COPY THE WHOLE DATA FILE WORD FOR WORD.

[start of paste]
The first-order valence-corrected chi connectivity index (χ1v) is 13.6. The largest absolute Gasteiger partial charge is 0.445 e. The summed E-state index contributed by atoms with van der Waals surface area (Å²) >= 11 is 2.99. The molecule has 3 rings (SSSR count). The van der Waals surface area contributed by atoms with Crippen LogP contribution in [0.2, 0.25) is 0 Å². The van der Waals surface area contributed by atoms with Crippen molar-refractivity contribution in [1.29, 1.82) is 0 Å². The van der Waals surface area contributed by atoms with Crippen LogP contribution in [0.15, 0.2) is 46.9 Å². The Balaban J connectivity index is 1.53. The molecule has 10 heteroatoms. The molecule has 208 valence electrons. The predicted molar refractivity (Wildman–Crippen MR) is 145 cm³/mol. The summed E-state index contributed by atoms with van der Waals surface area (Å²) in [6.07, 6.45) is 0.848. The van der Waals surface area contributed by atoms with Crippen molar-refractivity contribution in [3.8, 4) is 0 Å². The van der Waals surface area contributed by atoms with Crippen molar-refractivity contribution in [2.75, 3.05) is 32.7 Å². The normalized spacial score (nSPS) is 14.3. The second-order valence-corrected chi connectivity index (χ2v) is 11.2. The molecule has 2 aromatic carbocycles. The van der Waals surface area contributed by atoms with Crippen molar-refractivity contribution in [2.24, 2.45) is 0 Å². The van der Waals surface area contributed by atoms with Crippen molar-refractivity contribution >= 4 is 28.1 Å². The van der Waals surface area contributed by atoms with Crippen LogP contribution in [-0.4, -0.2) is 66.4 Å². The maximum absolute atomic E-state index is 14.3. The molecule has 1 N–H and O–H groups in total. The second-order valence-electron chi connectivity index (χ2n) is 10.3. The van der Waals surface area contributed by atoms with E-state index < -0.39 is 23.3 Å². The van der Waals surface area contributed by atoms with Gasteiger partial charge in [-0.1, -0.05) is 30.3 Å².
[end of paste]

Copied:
The first-order valence-corrected chi connectivity index (χ1v) is 13.6. The largest absolute Gasteiger partial charge is 0.445 e. The summed E-state index contributed by atoms with van der Waals surface area (Å²) >= 11 is 2.99. The molecule has 3 rings (SSSR count). The van der Waals surface area contributed by atoms with Crippen LogP contribution in [0.2, 0.25) is 0 Å². The van der Waals surface area contributed by atoms with Crippen molar-refractivity contribution in [1.29, 1.82) is 0 Å². The van der Waals surface area contributed by atoms with Crippen LogP contribution in [0.15, 0.2) is 46.9 Å². The Balaban J connectivity index is 1.53. The molecule has 10 heteroatoms. The molecule has 208 valence electrons. The predicted molar refractivity (Wildman–Crippen MR) is 145 cm³/mol. The summed E-state index contributed by atoms with van der Waals surface area (Å²) in [6.07, 6.45) is 0.848. The van der Waals surface area contributed by atoms with Crippen molar-refractivity contribution in [3.8, 4) is 0 Å². The van der Waals surface area contributed by atoms with Crippen molar-refractivity contribution in [2.75, 3.05) is 32.7 Å². The normalized spacial score (nSPS) is 14.3. The second-order valence-corrected chi connectivity index (χ2v) is 11.2. The molecule has 2 aromatic carbocycles. The van der Waals surface area contributed by atoms with Crippen molar-refractivity contribution in [2.24, 2.45) is 0 Å². The van der Waals surface area contributed by atoms with Crippen molar-refractivity contribution >= 4 is 28.1 Å². The van der Waals surface area contributed by atoms with Crippen LogP contribution in [-0.4, -0.2) is 66.4 Å². The maximum absolute atomic E-state index is 14.3. The molecule has 1 N–H and O–H groups in total. The second-order valence-electron chi connectivity index (χ2n) is 10.3. The van der Waals surface area contributed by atoms with E-state index < -0.39 is 23.3 Å². The van der Waals surface area contributed by atoms with Gasteiger partial charge in [-0.1, -0.05) is 30.3 Å².